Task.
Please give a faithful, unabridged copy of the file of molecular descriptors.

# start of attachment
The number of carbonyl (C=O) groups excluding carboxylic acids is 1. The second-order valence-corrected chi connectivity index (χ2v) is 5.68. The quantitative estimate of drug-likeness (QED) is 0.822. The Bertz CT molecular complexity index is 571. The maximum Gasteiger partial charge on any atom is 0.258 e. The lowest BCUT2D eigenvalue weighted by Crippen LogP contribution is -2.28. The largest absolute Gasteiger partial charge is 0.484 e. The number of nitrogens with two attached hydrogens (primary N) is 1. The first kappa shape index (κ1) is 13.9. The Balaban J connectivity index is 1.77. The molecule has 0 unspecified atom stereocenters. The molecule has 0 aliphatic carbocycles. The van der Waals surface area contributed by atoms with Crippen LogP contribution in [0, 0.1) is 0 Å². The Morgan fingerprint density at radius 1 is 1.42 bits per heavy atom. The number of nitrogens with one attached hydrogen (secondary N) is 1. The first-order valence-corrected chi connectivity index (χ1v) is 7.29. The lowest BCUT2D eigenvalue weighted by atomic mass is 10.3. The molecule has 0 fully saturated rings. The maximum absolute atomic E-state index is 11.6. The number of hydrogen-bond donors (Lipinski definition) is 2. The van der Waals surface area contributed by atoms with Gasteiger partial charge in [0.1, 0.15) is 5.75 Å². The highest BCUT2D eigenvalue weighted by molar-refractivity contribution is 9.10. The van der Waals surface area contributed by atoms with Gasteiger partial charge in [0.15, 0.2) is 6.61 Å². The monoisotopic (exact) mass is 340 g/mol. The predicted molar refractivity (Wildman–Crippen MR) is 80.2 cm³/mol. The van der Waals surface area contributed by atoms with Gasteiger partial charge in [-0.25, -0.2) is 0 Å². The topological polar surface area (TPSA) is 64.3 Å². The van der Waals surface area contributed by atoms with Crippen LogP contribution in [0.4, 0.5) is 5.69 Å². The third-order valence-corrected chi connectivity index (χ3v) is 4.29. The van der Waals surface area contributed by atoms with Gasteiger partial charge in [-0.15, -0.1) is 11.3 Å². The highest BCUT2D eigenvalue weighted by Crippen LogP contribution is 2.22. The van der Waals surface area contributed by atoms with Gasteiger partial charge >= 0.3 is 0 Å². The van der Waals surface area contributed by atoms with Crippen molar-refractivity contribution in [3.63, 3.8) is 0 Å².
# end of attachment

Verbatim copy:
The number of carbonyl (C=O) groups excluding carboxylic acids is 1. The second-order valence-corrected chi connectivity index (χ2v) is 5.68. The quantitative estimate of drug-likeness (QED) is 0.822. The Bertz CT molecular complexity index is 571. The maximum Gasteiger partial charge on any atom is 0.258 e. The lowest BCUT2D eigenvalue weighted by Crippen LogP contribution is -2.28. The largest absolute Gasteiger partial charge is 0.484 e. The number of nitrogens with two attached hydrogens (primary N) is 1. The first kappa shape index (κ1) is 13.9. The Balaban J connectivity index is 1.77. The molecule has 0 unspecified atom stereocenters. The molecule has 0 aliphatic carbocycles. The van der Waals surface area contributed by atoms with Crippen LogP contribution in [0, 0.1) is 0 Å². The Morgan fingerprint density at radius 1 is 1.42 bits per heavy atom. The number of nitrogens with one attached hydrogen (secondary N) is 1. The first-order valence-corrected chi connectivity index (χ1v) is 7.29. The lowest BCUT2D eigenvalue weighted by atomic mass is 10.3. The molecule has 0 fully saturated rings. The maximum absolute atomic E-state index is 11.6. The number of hydrogen-bond donors (Lipinski definition) is 2. The van der Waals surface area contributed by atoms with Gasteiger partial charge in [0.1, 0.15) is 5.75 Å². The highest BCUT2D eigenvalue weighted by molar-refractivity contribution is 9.10. The van der Waals surface area contributed by atoms with Gasteiger partial charge in [0.15, 0.2) is 6.61 Å². The monoisotopic (exact) mass is 340 g/mol. The predicted molar refractivity (Wildman–Crippen MR) is 80.2 cm³/mol. The van der Waals surface area contributed by atoms with Gasteiger partial charge in [-0.25, -0.2) is 0 Å². The topological polar surface area (TPSA) is 64.3 Å². The van der Waals surface area contributed by atoms with Crippen LogP contribution in [0.4, 0.5) is 5.69 Å². The third-order valence-corrected chi connectivity index (χ3v) is 4.29. The van der Waals surface area contributed by atoms with Gasteiger partial charge in [-0.15, -0.1) is 11.3 Å². The highest BCUT2D eigenvalue weighted by Crippen LogP contribution is 2.22. The van der Waals surface area contributed by atoms with Gasteiger partial charge >= 0.3 is 0 Å². The van der Waals surface area contributed by atoms with Crippen molar-refractivity contribution in [3.63, 3.8) is 0 Å².